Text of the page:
Now, some lawyers are asking whether U.S. authorities questioned the Times Square car bomb suspect for too long — before taking him in front of a judge, in effect delaying the suspect’s first court appearance for nearly 15 days after he was arrested.
And defense lawyers and ex-prosecutors agree that the delay could render some of the statements Faisal Shahzad made to investigators during that period inadmissible if the case against him goes to trial.
These lawyers, however, say that prosecutors most likely concluded that in the first hours of questioning Shahzad, they got enough information from him to win a conviction, even if the remainder of his comments and evidence derived from them are jettisoned from the case.
“Somebody should be presented to a magistrate within six hours, and if you go beyond that time and the delay in presentment is considered unreasonable, any statement taken outside that six-hour time period is supposed to be suppressed,” said David McColgin, a federal defender in Philadelphia who argued and won a Supreme Court case on the issue last year. “One thing that’s clear is a delay for further questioning is not reasonable.”
Shahzad was arrested on the night of May 3 aboard a Dubai-bound plane at New York’s Kennedy Airport, two days after he allegedly parked an SUV loaded with an improvised bomb in Times Square.
Prosecutors initially announced he’d be taken before a judge on May 4, but that never happened. He was finally presented to a magistrate Tuesday. The top federal prosecutor in Manhattan, Preet Bharara, told reporters last week that the suspect signed waivers on a daily basis, agreeing not to be taken to court immediately.
Bill Burck, a former federal prosecutor in New York who later worked in the White House counsel’s office under President George W. Bush, argues that the waivers should protect the government’s right to use Shahzad’s statements. “You can waive almost any right. ... You can waive your right to an attorney, your right to remain silent. I’m not sure why this right would be any different,” Burck said.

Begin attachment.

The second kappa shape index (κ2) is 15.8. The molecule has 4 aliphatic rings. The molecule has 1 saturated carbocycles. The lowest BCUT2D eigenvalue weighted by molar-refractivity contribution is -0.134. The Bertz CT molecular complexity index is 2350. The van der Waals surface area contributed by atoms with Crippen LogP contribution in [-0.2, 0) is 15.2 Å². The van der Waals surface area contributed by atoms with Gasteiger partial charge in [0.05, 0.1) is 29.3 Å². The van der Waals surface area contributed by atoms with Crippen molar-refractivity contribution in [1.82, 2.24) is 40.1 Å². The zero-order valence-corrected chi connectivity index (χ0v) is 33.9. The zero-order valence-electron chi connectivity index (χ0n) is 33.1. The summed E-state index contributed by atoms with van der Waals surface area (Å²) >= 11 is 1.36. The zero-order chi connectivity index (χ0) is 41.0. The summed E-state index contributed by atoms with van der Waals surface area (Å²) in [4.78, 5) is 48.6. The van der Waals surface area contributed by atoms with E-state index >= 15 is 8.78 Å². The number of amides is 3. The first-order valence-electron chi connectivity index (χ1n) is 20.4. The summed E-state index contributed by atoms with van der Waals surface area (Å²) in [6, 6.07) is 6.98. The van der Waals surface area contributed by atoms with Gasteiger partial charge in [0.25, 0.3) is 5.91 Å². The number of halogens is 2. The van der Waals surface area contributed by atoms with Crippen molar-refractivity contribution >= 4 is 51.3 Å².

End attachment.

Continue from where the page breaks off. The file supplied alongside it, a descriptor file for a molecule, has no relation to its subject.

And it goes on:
McColgin agreed that a defendant can waive his or her right to appear in court for a period of a few days but said there is little legal precedent addressing a more protracted delay.
“It’s definitely stretching the waiver to its outer limits, whether it’s reasonable or whether it’s just implicitly coercive. If at some point he comes in and says it wasn’t voluntary, there’s some concern that the longer that goes on, the more credible that claim becomes,” said McColgin.
“That’s really problematic,” Cynthia Orr, president of the National Association of Criminal Defense Lawyers, said about the 15 days it took to bring Shahzad before a judge, a process that normally takes a day or two at most. “It’s very murky. It’s very puzzling. ... He’s going to have a lot to complain about, probably legitimately.”
Prosecutors told the court last week that Shahzad had been informed each day of his Miranda rights and his right to a prompt court appearance. In the letter unsealed Thursday, prosecutors insisted that “it is well-settled” that a defendant — even one without an attorney — can waive his right to be taken in front of a judge.
The Obama administration is considering supporting legislation that would explicitly allow prosecutors to delay terrorism suspects’ first court appearances, a congressional source said.
One proponent of the idea said that while Shahzad’s prosecution may not be jeopardized by the tactic, it’s unwise to force prosecutors to decide between questioning a suspect and preserving their court case.
“It’s this horrible devil’s choice,” said Ben Wittes of the Brookings Institution. “Do you cut off questioning in a setting that may cost you vital interrogation that could bear on a lot of people’s lives — or continue to question and potentially complicate your criminal case?”
Burck said he thought a judge would reject any attempt to throw out any of Shahzad’s statements but said prosecutors took a calculated risk. “They decided to roll the dice a little bit,” he said.